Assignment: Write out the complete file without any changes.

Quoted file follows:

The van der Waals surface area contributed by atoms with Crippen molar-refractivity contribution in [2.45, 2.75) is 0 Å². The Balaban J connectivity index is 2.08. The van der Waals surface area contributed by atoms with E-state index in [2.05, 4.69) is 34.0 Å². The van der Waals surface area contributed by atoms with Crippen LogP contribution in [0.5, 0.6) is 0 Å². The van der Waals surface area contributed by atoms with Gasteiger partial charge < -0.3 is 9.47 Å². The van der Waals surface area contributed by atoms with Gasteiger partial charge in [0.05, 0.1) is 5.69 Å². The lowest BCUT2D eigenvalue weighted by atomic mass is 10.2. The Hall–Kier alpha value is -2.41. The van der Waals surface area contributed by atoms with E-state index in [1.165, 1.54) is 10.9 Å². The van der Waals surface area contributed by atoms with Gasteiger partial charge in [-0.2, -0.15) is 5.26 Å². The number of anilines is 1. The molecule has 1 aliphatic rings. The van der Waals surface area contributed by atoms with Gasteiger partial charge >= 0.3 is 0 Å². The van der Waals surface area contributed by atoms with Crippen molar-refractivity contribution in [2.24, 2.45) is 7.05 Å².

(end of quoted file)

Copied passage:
The van der Waals surface area contributed by atoms with Crippen molar-refractivity contribution in [2.45, 2.75) is 0 Å². The Balaban J connectivity index is 2.08. The van der Waals surface area contributed by atoms with E-state index in [2.05, 4.69) is 34.0 Å². The van der Waals surface area contributed by atoms with Crippen LogP contribution in [0.5, 0.6) is 0 Å². The van der Waals surface area contributed by atoms with Gasteiger partial charge < -0.3 is 9.47 Å². The van der Waals surface area contributed by atoms with Gasteiger partial charge in [0.05, 0.1) is 5.69 Å². The lowest BCUT2D eigenvalue weighted by atomic mass is 10.2. The Hall–Kier alpha value is -2.41. The van der Waals surface area contributed by atoms with E-state index in [1.165, 1.54) is 10.9 Å². The van der Waals surface area contributed by atoms with Gasteiger partial charge in [-0.2, -0.15) is 5.26 Å². The number of anilines is 1. The molecule has 1 aliphatic rings. The van der Waals surface area contributed by atoms with Gasteiger partial charge >= 0.3 is 0 Å². The van der Waals surface area contributed by atoms with Crippen molar-refractivity contribution in [2.24, 2.45) is 7.05 Å².